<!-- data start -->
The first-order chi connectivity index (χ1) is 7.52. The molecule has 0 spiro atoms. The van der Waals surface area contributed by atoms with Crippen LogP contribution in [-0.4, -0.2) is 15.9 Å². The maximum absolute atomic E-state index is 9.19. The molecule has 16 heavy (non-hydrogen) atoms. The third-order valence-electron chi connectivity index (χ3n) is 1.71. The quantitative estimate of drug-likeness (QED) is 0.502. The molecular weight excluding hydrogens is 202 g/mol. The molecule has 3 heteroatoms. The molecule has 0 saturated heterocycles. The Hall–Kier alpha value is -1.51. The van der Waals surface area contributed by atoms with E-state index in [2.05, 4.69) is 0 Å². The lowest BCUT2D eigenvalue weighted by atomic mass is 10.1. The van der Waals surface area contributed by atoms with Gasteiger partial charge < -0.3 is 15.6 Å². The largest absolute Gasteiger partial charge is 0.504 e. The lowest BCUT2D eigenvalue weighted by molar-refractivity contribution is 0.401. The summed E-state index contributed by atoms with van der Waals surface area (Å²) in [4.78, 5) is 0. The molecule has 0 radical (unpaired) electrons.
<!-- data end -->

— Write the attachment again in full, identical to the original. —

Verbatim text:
The first-order chi connectivity index (χ1) is 7.52. The molecule has 0 spiro atoms. The van der Waals surface area contributed by atoms with Crippen LogP contribution in [-0.4, -0.2) is 15.9 Å². The maximum absolute atomic E-state index is 9.19. The molecule has 16 heavy (non-hydrogen) atoms. The third-order valence-electron chi connectivity index (χ3n) is 1.71. The quantitative estimate of drug-likeness (QED) is 0.502. The molecular weight excluding hydrogens is 202 g/mol. The molecule has 3 heteroatoms. The molecule has 0 saturated heterocycles. The Hall–Kier alpha value is -1.51. The van der Waals surface area contributed by atoms with E-state index in [2.05, 4.69) is 0 Å². The lowest BCUT2D eigenvalue weighted by atomic mass is 10.1. The van der Waals surface area contributed by atoms with Gasteiger partial charge < -0.3 is 15.6 Å². The largest absolute Gasteiger partial charge is 0.504 e. The lowest BCUT2D eigenvalue weighted by molar-refractivity contribution is 0.401. The summed E-state index contributed by atoms with van der Waals surface area (Å²) in [4.78, 5) is 0. The molecule has 0 radical (unpaired) electrons.